"This is a must read for all who are interested in energy, development and climate change. An excellent reading resource addressing some of the world’s most pressing challenges, namely how to reduce energy poverty and achieve development, while mitigating climate change." - Dr. Johan Nordensvärd, Senior Lecturer in Political Science and expert in the social implications of energy and environment, Uppsala University and University of Linköping, Sweden
"This book comprehensively introduces the reader to the global transition that is underway in energy production, consumption and access and the implications of these changes for economic and human development. It recognises that progress in tackling the twin problems of climate change and highly unequal access to energy – energy profligacy alongside energy poverty – is proceeding too slowly. In a concise but authoritative fashion the chapters examine the complex relationships between the environmental, economic and political processes that shape this energy transition. Practical exercises at the end of each chapter encourage the reader to analyse open access datasets and explore key policy documents and scientific assessments. This excellent book is essential reading for students, academics and policymakers wanting a multidisciplinary account of the ways in which energy and development are interacting and what this means for the future." - Professor David Hulme, Executive Director, Global Development Institute and FutureDAMS Research Programme, University of Manchester, UK
1. Energy, Poverty and Development: The Challenges 2. Energy Use and Energy Systems in Different Countries and Contexts 3. Energy Transitions: from Traditional Biomass to Fossil Fuels to Low Carbon Energy 4. Sectoral Energy Needs and Household Energy 5. Concepts of Energy and Development 6. The Energy–Poverty–Climate Nexus 7. Energy and climate policy of major emitters 8. The Health Implications of Energy Use 9. The Social Implications of Energy and Development 10. Environmental Implications: Energy Use and Climate Change 11. Environmental Implications: Natural Resource Depletion and Air Pollution 12. The Economics of Energy Supply and Universal Energy Access 13. Financing Low Carbon Energy Transitions 14. Technology for Energy and Development: Fossil Fuels 15. Technology for Energy and Development: Low Carbon Energy and Energy Efficiency 16. Policy Responses to Energy Poverty Index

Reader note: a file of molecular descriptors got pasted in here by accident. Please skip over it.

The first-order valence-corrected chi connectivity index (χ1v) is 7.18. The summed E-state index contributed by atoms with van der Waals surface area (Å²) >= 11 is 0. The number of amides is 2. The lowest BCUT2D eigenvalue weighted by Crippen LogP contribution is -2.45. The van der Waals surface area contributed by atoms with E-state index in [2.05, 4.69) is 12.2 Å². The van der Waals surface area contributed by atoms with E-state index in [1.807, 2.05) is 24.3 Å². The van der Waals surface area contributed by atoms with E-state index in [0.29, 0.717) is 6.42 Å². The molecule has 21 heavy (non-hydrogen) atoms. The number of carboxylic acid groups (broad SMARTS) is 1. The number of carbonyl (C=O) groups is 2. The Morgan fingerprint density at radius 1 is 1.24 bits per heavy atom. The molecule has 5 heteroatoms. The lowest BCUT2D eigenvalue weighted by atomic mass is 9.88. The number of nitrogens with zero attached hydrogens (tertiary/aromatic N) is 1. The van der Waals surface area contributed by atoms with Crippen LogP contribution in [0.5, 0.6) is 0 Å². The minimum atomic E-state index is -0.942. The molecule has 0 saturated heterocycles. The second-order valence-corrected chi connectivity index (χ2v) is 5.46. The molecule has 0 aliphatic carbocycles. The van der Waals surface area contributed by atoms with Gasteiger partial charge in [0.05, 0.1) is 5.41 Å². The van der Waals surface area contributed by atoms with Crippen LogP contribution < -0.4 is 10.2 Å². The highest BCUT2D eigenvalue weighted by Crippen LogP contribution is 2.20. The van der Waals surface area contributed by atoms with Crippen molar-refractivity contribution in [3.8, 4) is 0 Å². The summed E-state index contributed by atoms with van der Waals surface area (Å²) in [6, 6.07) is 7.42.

Rethinking Development offers accessible and thought-provoking overviews of contemporary topics in international development and aid. Providing original empirical and analytical insights, the books in this series push thinking in new directions by challenging current conceptualizations and developing new ones.
This is a dynamic and inspiring series for all those engaged with today’s debates surrounding development issues, whether they be students, scholars, policy makers and practitioners internationally. These interdisciplinary books provide an invaluable resource for discussion in advanced undergraduate and postgraduate courses in development studies as well as in anthropology, economics, politics, geography, media studies and sociology.
To submit proposals, please contact the Development Studies Editor, Helena Hurd (Helena.Hurd@tandf.co.uk).